Day two was the winner. We were in the same room but flooded with natural light as all the images that had been selected from day one were now physical prints on an array of tables. People were more relaxed with each other, moving, talking, shifting and lifting the images, scrutinising them, arguing over them, laughing and agonising – it was fantastic!
Having looked at the reference videos and aiming for something that felt progressive and fresh, it had occurred to me that we might never see the people in the films during their interviews - a ‘no talking heads’ policy. But to do this it was still important for the viewer to be able to identify which of the six judges was actually talking. For this purpose, I made sure I captured several shots of each judge, framed in a way that made it clear they were the focus of the entire shot. As each judge spoke within the film, it was then a simple case of using these shots, alongside a lower third indicating who they were.
This felt like it worked really well, especially within the context of such short films of 1-2min. Had viewers seen those interview shots, two things would have happened - the first is that the viewer would most likely lose interest in the static ‘talking head’ and two, it would have ripped the viewer away from the action of judging, the very subject matter of the film. By introducing each judge as they were actually judging, it helped create a stronger sense of being there, of the energy and human dynamism at the heart of the process.
Another stylistic choice was veering away from too many wide shots - with the best will in the world, these people were in a large room with wood panelling and strip lights that screamed corporate! So the majority of shots are close and medium, keeping us within the emotional heart of the action, which is where all the fun is anyway.
Outputs Despite the filming’s relative simplicity, this brief was pretty detailed regarding deliverables - a testament to the marketing plan. First we needed three main films, with a focus on the judging process, the shortlisted images and then the winning images. Each of these was required in both widescreen and square formats and each of these was required with and without subtitles.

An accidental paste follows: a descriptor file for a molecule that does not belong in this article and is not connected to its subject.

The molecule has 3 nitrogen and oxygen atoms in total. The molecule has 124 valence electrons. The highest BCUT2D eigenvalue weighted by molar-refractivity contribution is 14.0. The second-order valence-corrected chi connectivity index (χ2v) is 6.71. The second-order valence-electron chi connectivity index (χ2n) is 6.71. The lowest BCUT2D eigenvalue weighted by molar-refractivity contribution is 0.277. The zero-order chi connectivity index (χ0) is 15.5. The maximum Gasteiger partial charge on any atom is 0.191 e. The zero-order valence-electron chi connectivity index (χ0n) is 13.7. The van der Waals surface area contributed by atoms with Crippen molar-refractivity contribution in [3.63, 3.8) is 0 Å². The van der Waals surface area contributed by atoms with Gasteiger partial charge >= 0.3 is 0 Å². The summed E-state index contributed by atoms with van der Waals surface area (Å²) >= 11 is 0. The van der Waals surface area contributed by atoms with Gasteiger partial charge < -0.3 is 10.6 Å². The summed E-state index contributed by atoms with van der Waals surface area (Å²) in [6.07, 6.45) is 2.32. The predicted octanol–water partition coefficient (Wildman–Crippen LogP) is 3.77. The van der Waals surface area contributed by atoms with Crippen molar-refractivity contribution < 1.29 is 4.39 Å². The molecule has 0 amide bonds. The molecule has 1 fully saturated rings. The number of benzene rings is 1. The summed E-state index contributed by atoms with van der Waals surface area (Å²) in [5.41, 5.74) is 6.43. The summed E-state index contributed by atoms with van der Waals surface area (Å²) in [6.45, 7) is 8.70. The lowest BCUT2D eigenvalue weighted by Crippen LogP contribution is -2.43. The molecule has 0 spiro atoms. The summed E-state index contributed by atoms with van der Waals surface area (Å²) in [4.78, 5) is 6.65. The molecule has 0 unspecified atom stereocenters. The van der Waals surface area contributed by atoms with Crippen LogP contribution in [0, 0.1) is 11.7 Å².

A quick aside on the square format videos. When running a workshop for press teams about using mobile phones to make films, I always urge people to shoot widescreen as it gives them greater flexibility. Case in point, having shot everything in wide format (16:9), I then needed to make a series of square videos from the wide videos – but that’s not as simple as just copy/pasting into a square timeline. Almost every shot needs to be reframed, otherwise you may find that that wonderfully composed shot of one judge now has half their face cut off…
It was wonderful watching the Media and Marketing teams seeding these videos on their various social channels and a powerful reminder for everyone else out there who works with people like me to create content that has a solid dissemination plan.
Hope that was useful - I love what I do and enjoy sharing the behind the scenes. If you’ve any questions, just get in touch.